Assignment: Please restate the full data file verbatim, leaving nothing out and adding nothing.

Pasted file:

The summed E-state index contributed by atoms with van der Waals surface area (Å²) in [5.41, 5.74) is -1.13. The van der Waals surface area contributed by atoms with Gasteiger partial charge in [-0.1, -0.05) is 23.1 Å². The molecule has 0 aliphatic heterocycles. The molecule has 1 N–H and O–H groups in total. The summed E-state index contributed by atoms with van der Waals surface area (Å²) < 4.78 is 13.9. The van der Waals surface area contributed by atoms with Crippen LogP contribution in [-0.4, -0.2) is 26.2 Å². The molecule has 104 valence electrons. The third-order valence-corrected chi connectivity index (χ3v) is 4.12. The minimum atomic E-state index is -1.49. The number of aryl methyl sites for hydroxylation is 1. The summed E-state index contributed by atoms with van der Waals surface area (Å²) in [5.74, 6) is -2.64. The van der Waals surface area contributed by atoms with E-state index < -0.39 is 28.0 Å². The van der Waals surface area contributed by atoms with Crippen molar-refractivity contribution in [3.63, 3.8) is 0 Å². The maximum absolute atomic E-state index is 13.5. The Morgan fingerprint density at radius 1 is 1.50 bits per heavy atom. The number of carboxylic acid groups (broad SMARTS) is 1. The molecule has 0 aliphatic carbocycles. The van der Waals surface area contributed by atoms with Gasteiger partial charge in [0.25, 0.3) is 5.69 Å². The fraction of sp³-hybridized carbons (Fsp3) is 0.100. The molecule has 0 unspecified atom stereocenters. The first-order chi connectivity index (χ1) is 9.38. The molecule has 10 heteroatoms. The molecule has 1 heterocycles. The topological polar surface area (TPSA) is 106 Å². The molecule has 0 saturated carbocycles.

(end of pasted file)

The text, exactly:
The summed E-state index contributed by atoms with van der Waals surface area (Å²) in [5.41, 5.74) is -1.13. The van der Waals surface area contributed by atoms with Gasteiger partial charge in [-0.1, -0.05) is 23.1 Å². The molecule has 0 aliphatic heterocycles. The molecule has 1 N–H and O–H groups in total. The summed E-state index contributed by atoms with van der Waals surface area (Å²) < 4.78 is 13.9. The van der Waals surface area contributed by atoms with Crippen LogP contribution in [-0.4, -0.2) is 26.2 Å². The molecule has 104 valence electrons. The third-order valence-corrected chi connectivity index (χ3v) is 4.12. The minimum atomic E-state index is -1.49. The number of aryl methyl sites for hydroxylation is 1. The summed E-state index contributed by atoms with van der Waals surface area (Å²) in [5.74, 6) is -2.64. The van der Waals surface area contributed by atoms with E-state index < -0.39 is 28.0 Å². The van der Waals surface area contributed by atoms with Crippen molar-refractivity contribution in [3.63, 3.8) is 0 Å². The maximum absolute atomic E-state index is 13.5. The Morgan fingerprint density at radius 1 is 1.50 bits per heavy atom. The number of carboxylic acid groups (broad SMARTS) is 1. The molecule has 0 aliphatic carbocycles. The van der Waals surface area contributed by atoms with Gasteiger partial charge in [0.25, 0.3) is 5.69 Å². The fraction of sp³-hybridized carbons (Fsp3) is 0.100. The molecule has 0 unspecified atom stereocenters. The first-order chi connectivity index (χ1) is 9.38. The molecule has 10 heteroatoms. The molecule has 1 heterocycles. The topological polar surface area (TPSA) is 106 Å². The molecule has 0 saturated carbocycles.